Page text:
(By Rich Bieglmeier) Last Thursday, Allen Huang, Product Manager, Mobile Display Ads for Google wrote a post tilted "Combating accidental clicks in mobile ads" on Google Mobile Ads Blog. The product manager highlighted an annoying issue many smartphone users have probably experienced, clicking an ad accidentally while trying to page down or some other function.
From personal experience, hardly anything is more annoying than another page opening to display some offer you are not interested in at all. It drives me nuts. According to some experts, it's because some people's thumbs are too fat. And to think I was more worried about the waistline. Weight Watchers for thumbs?
Unfortunately, accidental clicks - fat thumbs or not - are a real issue in the mobile advertising industry. German mobile app marketing firm Trademob says "40 percent of clicks are essentially worthless" as "22 percent of clicks are accidental, while 18 percent are fraudulent."
[Related -Google Inc (GOOG) Q4 Earnings Preview: What To Watch?]
To combat accidental clicks, Google introduced "confirmed clicks into all in-app image ad banners on smartphones, which reduces accidental clicks by prompting the user to confirm that they intended to click on the ad." No word from Huang regarding fraudulent clicks which is when humans or bots (programs that crawl the web) click on ads to drive up their pay-per-click (PPC) revenues. For example, a blogger sets up an adsense account, puts google ads on their blog, and then clicks on the ads him/herself to generate PPC revenue. iStock doesn't expect click fraudsters to be deterred by two clicks instead of one.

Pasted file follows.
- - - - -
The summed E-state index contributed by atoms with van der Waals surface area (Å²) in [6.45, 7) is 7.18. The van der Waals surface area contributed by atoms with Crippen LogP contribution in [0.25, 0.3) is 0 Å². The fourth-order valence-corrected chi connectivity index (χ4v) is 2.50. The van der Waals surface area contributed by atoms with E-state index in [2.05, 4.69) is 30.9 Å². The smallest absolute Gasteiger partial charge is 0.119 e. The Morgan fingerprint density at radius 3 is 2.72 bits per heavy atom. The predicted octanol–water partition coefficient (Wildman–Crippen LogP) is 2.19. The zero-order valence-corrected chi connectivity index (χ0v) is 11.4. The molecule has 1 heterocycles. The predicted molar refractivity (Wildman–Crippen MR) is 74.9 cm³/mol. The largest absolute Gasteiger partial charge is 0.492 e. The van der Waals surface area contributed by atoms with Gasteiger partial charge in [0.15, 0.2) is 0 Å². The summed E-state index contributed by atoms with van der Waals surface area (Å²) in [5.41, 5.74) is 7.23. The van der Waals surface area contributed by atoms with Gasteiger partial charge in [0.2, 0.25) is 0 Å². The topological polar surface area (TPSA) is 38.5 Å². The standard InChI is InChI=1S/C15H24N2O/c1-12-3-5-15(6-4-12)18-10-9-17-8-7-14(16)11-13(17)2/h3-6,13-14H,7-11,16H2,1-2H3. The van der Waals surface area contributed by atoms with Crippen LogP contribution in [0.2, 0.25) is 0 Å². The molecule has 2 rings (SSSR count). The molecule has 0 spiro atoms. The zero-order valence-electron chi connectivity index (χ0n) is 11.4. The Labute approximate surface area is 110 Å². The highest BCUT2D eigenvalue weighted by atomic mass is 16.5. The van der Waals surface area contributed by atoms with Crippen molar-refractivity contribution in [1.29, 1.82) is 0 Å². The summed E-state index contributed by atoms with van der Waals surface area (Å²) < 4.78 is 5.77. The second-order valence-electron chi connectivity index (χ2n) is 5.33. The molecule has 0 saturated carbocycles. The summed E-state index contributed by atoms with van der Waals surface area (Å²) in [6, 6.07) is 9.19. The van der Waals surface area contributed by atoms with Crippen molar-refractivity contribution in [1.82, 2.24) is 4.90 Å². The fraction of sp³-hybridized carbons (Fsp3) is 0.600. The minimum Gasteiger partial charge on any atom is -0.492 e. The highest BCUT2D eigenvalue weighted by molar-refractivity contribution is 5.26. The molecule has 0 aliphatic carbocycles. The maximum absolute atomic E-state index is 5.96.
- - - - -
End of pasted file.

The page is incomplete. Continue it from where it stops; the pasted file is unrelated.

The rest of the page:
[Related -Boost Your Dividend Yield]
iStock applauds Google's efforts to improve the conversion rates for their advertisers. Over the long run, effective ads that convert to leads, sales… should mean advertisers will be willing to spend more as they get a better return on their dollars. In fact, industry experts believe mobile advertising will explode. eMarketer forecasts, "Overall spending on mobile advertising in the U.S., including display, search and messaging-based ads served to mobile phones and tablets, will rise 180 percent this year to top $4 billion," and to reach "$7.19 billion next year and nearly $21 billion by 2016."
The increase will mean huge business for Google as NBC reports, "Google held 24 percent of the U.S. [mobile] market last year." Battling accidental clicks should help Google keep much of its share. By 2016, mobile ads alone could exceed $5 billion a year in revenue for the search giant.
Last year, GOOG's "run-rate for mobile advertising hit $2.5 billion." In their most recent quarter post-earnings conference call, management told attendees, "our new run-rate for mobile is now over $8 billion. That's quite a business." However, and this is a big however, "this year, in this number we also added the gross revenue from the mobile sales of Google Play content. And finally, it also includes the consumer spending on the Play apps."
The consensus among analysts seems to be close to $4b in pure mobile ad revenue for the year ahead. What impact could the new anti-accidental click confirm policy have on gross income?
Using the $4 billion estimate and Trademob's 22% accidental click rate would mean up to $960 million in revenue could be at stake. That works out to $2.92 per share based on 328.59 million shares outstanding. Ouch!
Obviously, this is the worst case guesstimate as Google does not breakout pure, mobile ad revenue in its financial statements. Many, many things could help mitigate lost revenue resulting from the new, commendable policy. Nonetheless, iStock expects to see analysts take their estimates down a tick thanks to fat thumbs.